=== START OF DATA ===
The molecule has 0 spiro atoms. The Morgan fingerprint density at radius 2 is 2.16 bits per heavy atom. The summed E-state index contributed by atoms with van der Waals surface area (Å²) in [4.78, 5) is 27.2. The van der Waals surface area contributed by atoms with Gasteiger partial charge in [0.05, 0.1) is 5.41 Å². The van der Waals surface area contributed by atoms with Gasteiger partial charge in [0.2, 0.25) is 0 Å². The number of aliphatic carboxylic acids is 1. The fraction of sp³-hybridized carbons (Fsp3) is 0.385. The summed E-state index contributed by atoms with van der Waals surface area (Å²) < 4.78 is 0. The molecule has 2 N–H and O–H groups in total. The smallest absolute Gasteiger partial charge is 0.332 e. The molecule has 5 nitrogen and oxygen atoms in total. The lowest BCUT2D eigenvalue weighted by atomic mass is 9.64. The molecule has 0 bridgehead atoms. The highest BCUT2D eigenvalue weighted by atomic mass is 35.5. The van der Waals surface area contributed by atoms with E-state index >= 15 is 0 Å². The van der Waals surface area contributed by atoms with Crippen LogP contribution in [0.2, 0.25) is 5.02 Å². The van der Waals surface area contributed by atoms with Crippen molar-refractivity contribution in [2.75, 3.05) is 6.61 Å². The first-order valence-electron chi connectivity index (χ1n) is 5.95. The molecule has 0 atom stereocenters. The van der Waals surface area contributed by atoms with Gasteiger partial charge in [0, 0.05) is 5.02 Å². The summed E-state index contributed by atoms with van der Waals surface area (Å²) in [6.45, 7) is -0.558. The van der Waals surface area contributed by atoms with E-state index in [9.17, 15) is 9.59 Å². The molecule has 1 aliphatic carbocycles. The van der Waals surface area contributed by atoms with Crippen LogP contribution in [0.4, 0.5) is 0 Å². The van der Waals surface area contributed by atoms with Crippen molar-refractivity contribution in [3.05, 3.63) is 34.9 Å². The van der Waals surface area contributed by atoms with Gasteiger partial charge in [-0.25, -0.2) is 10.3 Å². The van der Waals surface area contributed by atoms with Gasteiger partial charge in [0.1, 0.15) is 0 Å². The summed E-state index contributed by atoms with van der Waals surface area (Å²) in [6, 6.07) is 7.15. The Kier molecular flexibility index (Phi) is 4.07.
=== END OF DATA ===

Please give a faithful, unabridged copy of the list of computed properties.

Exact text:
The molecule has 0 spiro atoms. The Morgan fingerprint density at radius 2 is 2.16 bits per heavy atom. The summed E-state index contributed by atoms with van der Waals surface area (Å²) in [4.78, 5) is 27.2. The van der Waals surface area contributed by atoms with Gasteiger partial charge in [0.05, 0.1) is 5.41 Å². The van der Waals surface area contributed by atoms with Gasteiger partial charge in [0.2, 0.25) is 0 Å². The number of aliphatic carboxylic acids is 1. The fraction of sp³-hybridized carbons (Fsp3) is 0.385. The summed E-state index contributed by atoms with van der Waals surface area (Å²) < 4.78 is 0. The molecule has 2 N–H and O–H groups in total. The smallest absolute Gasteiger partial charge is 0.332 e. The molecule has 5 nitrogen and oxygen atoms in total. The lowest BCUT2D eigenvalue weighted by atomic mass is 9.64. The molecule has 0 bridgehead atoms. The highest BCUT2D eigenvalue weighted by atomic mass is 35.5. The van der Waals surface area contributed by atoms with E-state index >= 15 is 0 Å². The van der Waals surface area contributed by atoms with Crippen LogP contribution in [0.2, 0.25) is 5.02 Å². The van der Waals surface area contributed by atoms with Crippen molar-refractivity contribution in [2.75, 3.05) is 6.61 Å². The first-order valence-electron chi connectivity index (χ1n) is 5.95. The molecule has 0 atom stereocenters. The van der Waals surface area contributed by atoms with Gasteiger partial charge in [0, 0.05) is 5.02 Å². The summed E-state index contributed by atoms with van der Waals surface area (Å²) in [6.45, 7) is -0.558. The van der Waals surface area contributed by atoms with E-state index in [9.17, 15) is 9.59 Å². The molecule has 1 aliphatic carbocycles. The van der Waals surface area contributed by atoms with Crippen LogP contribution in [0.4, 0.5) is 0 Å². The van der Waals surface area contributed by atoms with Crippen molar-refractivity contribution in [3.05, 3.63) is 34.9 Å². The van der Waals surface area contributed by atoms with Gasteiger partial charge in [-0.25, -0.2) is 10.3 Å². The van der Waals surface area contributed by atoms with Gasteiger partial charge in [0.1, 0.15) is 0 Å². The summed E-state index contributed by atoms with van der Waals surface area (Å²) in [6, 6.07) is 7.15. The Kier molecular flexibility index (Phi) is 4.07.